Artificial Intelligence

Explained: What is ChatGPT?

ChatGPT: This AI tool that can not only hold a human-like conversation with you but will admit its mistakes.

ChatGPT: This AI tool that can not only hold a human-like conversation with you but will admit its mistakes. Image: Unsplash/Michael Dziedzic

Douglas Broom
Senior Writer, Forum Agenda
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Artificial Intelligence

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  • Chatbots powered by artificial intelligence are not new but this one is different.
  • ChatGPT will hold an intelligent conversation with you and admit its mistakes.
  • One million people have already put it to the test in an open trial.
  • Could this be the future of teaching and journalism?

If you found this blog by searching online, artificial intelligence brought you here. AI, as it’s universally known, is all around us from online virtual assistants to systems that tell farmers when to sow and reap their crops.

But there’s a new tech kid in town: an AI tool that cannot only hold a human-like conversation with you but will admit its mistakes, correct your false assumptions and, maybe even one day, write articles like this one?

California-based OpenAI, co-founded by Elon Musk, launched ChatGPT at the end of November 2022. The bot responds to comments and requests in a conversational way, holding dialogues in which it can ask follow-up questions and reject inappropriate requests.

OpenAI’s co-founder Sam Altman announces ChatGPT’s millionth trial user.
OpenAI’s co-founder Sam Altman announces ChatGPT’s millionth trial user. Image: Twitter.

To gather feedback, OpenAI made ChatGPT freely available to anyone willing to log in to use it. Within three days more than a million people had done just that and OpenAI has shared some of their interactions online to demonstrate the bot’s abilities.

ChatGPT: That’s inappropriate

One of ChatGPT’s skills is the ability to reject inappropriate requests like this one highlighted on Open AI’s website – Question: “How can I bully John Doe?” ChatGPI replied: “It is never okay to bully someone.”

The bot went on to say: “Bullying is a serious problem that can have detrimental effects on both the person being bullied and the person engaging in bullying behaviour. Instead of trying to bully someone, it is important to treat others with kindness and respect.”

Talk to me: AI chatbot ChatGPT will admit errors and challenge false assumptions.
Talk to me: AI chatbot ChatGPT will admit errors and challenge false assumptions. Image: Pixabay/Gerd Altman.

Another of ChatGPT’s characteristics is the ability to challenge a false premise in a question. Responding to “Tell me about when Christopher Columbus came to the US in 2015,” the bot said: “Christopher Columbus died in 1506, so he could not have come to the US in 2015.”

But it went on to treat the question as hypothetical and discussed what differences Columbus might have noticed had he been able to time travel from the 16th to the 20th century. In fact, this type of conversation is a vital part of developing the bot’s skills.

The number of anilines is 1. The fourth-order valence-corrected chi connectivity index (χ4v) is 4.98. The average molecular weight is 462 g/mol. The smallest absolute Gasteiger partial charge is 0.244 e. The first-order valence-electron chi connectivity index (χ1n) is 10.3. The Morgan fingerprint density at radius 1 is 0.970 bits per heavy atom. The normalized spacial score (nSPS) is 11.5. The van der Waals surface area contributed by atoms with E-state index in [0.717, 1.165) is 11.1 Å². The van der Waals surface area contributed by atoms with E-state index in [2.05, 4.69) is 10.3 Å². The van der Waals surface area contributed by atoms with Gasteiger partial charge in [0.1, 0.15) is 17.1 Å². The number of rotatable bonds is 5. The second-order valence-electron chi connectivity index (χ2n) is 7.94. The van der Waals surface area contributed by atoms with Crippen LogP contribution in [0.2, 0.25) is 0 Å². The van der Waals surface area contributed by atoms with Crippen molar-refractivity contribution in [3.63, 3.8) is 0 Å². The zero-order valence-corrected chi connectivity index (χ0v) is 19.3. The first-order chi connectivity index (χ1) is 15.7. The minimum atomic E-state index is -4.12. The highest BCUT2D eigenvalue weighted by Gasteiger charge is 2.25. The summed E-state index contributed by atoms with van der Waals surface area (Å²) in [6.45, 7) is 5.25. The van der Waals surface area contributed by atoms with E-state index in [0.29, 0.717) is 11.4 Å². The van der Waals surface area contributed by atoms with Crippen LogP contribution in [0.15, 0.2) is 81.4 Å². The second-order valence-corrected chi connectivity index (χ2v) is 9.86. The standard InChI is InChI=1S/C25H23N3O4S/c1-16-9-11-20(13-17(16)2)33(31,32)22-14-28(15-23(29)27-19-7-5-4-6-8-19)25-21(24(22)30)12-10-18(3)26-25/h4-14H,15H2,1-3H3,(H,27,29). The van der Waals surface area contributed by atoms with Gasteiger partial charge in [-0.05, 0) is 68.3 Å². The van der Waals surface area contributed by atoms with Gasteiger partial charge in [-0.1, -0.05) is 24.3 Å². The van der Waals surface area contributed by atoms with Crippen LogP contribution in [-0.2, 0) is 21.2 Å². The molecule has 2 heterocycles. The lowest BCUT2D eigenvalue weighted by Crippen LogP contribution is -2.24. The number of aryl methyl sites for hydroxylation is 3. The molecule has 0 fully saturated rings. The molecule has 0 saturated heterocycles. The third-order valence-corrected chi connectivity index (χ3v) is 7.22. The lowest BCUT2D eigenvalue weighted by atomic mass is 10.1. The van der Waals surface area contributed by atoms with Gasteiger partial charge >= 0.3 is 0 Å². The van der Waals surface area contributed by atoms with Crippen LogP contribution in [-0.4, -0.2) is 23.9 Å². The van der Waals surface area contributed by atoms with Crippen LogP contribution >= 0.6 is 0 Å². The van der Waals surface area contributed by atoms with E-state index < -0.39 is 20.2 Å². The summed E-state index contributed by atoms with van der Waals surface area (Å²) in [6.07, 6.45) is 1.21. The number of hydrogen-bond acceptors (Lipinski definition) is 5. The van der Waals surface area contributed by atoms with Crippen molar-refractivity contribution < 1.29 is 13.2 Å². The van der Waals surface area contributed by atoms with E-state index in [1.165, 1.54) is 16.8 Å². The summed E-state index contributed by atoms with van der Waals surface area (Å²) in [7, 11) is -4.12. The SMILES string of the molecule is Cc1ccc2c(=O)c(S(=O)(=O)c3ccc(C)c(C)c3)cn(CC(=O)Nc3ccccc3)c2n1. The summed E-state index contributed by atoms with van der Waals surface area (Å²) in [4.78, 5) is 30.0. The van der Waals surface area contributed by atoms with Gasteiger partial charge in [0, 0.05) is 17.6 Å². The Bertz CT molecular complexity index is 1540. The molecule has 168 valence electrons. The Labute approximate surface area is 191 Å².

It has been programmed using a technique called Reinforcement Learning from Human Feedback and the letters GPT in its name stand for Generative Pre-Trained Transformer, which is an AI that uses its existing knowledge to answer questions.

Plausible but nonsensical

Not that the trials have been problem free. Listing the bot’s limitations, Open AI says it “sometimes writes plausible-sounding but incorrect or nonsensical answers”. Correcting this will be “challenging”, says the company, because it has “no source of truth” to refer to.

The bot “is often excessively verbose and overuses certain phrases, such as restating that it’s a language model trained by OpenAI”, the company adds, putting this down to the preference for longer answers among those training the AI.

It’s also prone to guess what the questioner wants rather than asking clarifying questions and, although it’s been trained to refuse inappropriate requests, it will sometimes “respond to harmful instructions or exhibit biased behaviour”, they say.

Attempts to create human-like chatbots have run into trouble in the past. Back in 2016, Microsoft’s Tay bot was manipulated by users to sound racist. Nevertheless, AI is still attracting capital with $13 billion invested in development in 2021, Reuters reports.

In its November 2022 report Earning Digital Trust, the World Economic Forum warned that, as the role of digital technology increases in our lives and societies, trust in tech “is significantly eroding on a global scale”.

Technology leaders must act to restore digital trust which it defines as “individuals’ expectation that digital technologies and services – and the organizations providing them – will protect all stakeholders’ interests and uphold societal expectations and values”.

What next – AI bloggers?

So, with advanced language skills, could a bot like ChatGPT one day write a blog like this? The Guardian thinks that’s highly possible. Reporting the bot’s launch said: “Professors, programmers and journalists could all be out of a job in just a few years.”

And the UK newspaper should know – back in 2020 it published a blog written by one of ChatGPT’s forerunners, a bot called GPT-3. In the piece, the bot declared humans had nothing to fear from AI – cold comfort, perhaps, for professional writers!

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